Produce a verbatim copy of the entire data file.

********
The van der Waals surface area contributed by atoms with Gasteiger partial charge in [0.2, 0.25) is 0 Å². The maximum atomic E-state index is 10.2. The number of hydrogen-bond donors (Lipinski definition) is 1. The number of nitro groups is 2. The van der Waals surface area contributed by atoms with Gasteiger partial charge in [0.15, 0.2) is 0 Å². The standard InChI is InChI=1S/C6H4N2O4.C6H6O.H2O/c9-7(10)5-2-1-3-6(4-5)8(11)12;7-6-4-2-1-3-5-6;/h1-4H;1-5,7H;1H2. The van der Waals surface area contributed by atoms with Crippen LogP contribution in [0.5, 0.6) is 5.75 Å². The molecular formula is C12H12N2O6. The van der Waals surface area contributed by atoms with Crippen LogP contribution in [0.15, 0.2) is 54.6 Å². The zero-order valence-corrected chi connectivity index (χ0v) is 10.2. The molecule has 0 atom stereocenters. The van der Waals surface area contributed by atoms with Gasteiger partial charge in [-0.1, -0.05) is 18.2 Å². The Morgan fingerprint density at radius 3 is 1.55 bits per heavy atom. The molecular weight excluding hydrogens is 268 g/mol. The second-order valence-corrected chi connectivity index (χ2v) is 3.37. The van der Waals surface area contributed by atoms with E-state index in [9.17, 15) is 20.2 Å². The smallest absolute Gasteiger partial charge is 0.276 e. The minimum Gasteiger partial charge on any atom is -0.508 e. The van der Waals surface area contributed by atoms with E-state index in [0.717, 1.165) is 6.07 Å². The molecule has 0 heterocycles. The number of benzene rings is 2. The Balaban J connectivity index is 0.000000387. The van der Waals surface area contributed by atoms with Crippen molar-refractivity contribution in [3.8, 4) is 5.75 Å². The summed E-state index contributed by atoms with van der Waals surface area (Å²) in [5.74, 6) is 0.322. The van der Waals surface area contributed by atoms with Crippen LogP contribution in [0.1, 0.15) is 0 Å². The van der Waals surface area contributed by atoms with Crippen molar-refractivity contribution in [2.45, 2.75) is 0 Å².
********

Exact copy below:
The van der Waals surface area contributed by atoms with Gasteiger partial charge in [0.2, 0.25) is 0 Å². The maximum atomic E-state index is 10.2. The number of hydrogen-bond donors (Lipinski definition) is 1. The number of nitro groups is 2. The van der Waals surface area contributed by atoms with Gasteiger partial charge in [0.15, 0.2) is 0 Å². The standard InChI is InChI=1S/C6H4N2O4.C6H6O.H2O/c9-7(10)5-2-1-3-6(4-5)8(11)12;7-6-4-2-1-3-5-6;/h1-4H;1-5,7H;1H2. The van der Waals surface area contributed by atoms with Crippen LogP contribution in [0.5, 0.6) is 5.75 Å². The molecular formula is C12H12N2O6. The van der Waals surface area contributed by atoms with Crippen LogP contribution in [0.15, 0.2) is 54.6 Å². The zero-order valence-corrected chi connectivity index (χ0v) is 10.2. The molecule has 0 atom stereocenters. The van der Waals surface area contributed by atoms with Gasteiger partial charge in [-0.1, -0.05) is 18.2 Å². The Morgan fingerprint density at radius 3 is 1.55 bits per heavy atom. The molecular weight excluding hydrogens is 268 g/mol. The second-order valence-corrected chi connectivity index (χ2v) is 3.37. The van der Waals surface area contributed by atoms with E-state index in [9.17, 15) is 20.2 Å². The smallest absolute Gasteiger partial charge is 0.276 e. The minimum Gasteiger partial charge on any atom is -0.508 e. The van der Waals surface area contributed by atoms with E-state index in [0.717, 1.165) is 6.07 Å². The molecule has 0 heterocycles. The number of benzene rings is 2. The Balaban J connectivity index is 0.000000387. The van der Waals surface area contributed by atoms with Crippen molar-refractivity contribution in [3.8, 4) is 5.75 Å². The summed E-state index contributed by atoms with van der Waals surface area (Å²) in [5.74, 6) is 0.322. The van der Waals surface area contributed by atoms with Crippen LogP contribution in [0.1, 0.15) is 0 Å². The van der Waals surface area contributed by atoms with Crippen molar-refractivity contribution in [2.45, 2.75) is 0 Å².